Original languageEnglish
Article number3055
JournalScientific Reports
Volume9
Number of pages17
ISSN2045-2322
DOIs
Publication statusPublished - 28 Feb 2019
MoE publication typeA1 Journal article-refereed

Fields of Science

  • 515 Psychology
  • LONG-TERM-MEMORY
  • SELECTIVE ATTENTION
  • TASK ENGAGEMENT
  • DISCRIMINATION
  • SPECIFICITY
  • MOTIVATION
  • AMYGDALA
  • SYSTEM
  • MODEL

Cite this

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title = "Reward cues readily direct monkeys’ auditory performance resulting in broad auditory cortex modulation and interaction with sites along cholinergic and dopaminergic pathways",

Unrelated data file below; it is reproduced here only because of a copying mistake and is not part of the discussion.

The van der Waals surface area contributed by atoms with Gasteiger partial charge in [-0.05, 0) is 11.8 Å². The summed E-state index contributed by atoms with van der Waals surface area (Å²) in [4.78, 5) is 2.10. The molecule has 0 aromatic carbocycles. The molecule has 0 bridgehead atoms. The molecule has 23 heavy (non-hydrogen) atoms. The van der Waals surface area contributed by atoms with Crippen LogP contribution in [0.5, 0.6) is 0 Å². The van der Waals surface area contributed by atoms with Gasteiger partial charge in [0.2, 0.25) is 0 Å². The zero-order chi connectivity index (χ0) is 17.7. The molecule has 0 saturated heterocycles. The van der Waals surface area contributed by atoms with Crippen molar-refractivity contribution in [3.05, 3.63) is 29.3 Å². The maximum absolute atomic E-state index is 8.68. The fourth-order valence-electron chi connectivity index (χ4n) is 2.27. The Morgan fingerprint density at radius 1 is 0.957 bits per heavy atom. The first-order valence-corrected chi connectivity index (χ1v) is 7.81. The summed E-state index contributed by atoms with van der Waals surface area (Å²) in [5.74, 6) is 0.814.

abstract = "In natural settings, the prospect of reward often influences the focus of our attention, but how cognitive and motivational systems influence sensory cortex is not well understood. Also, challenges in training nonhuman animals on cognitive tasks complicate cross-species comparisons and interpreting results on the neurobiological bases of cognition. Incentivized attention tasks could expedite training and evaluate the impact of attention on sensory cortex. Here we develop an Incentivized Attention Paradigm (IAP) and use it to show that macaque monkeys readily learn to use auditory or visual reward cues, drastically influencing their performance within a simple auditory task. Next, this paradigm was used with functional neuroimaging to measure activation modulation in the monkey auditory cortex. The results show modulation of extensive auditory cortical regions throughout primary and non-primary regions, which although a hallmark of attentional modulation in human auditory cortex, has not been studied or observed as broadly in prior data from nonhuman animals. Psycho-physiological interactions were identified between the observed auditory cortex effects and regions including basal forebrain sites along acetylcholinergic and dopaminergic pathways. The findings reveal the impact and regional interactions in the primate brain during an incentivized attention engaging auditory task.",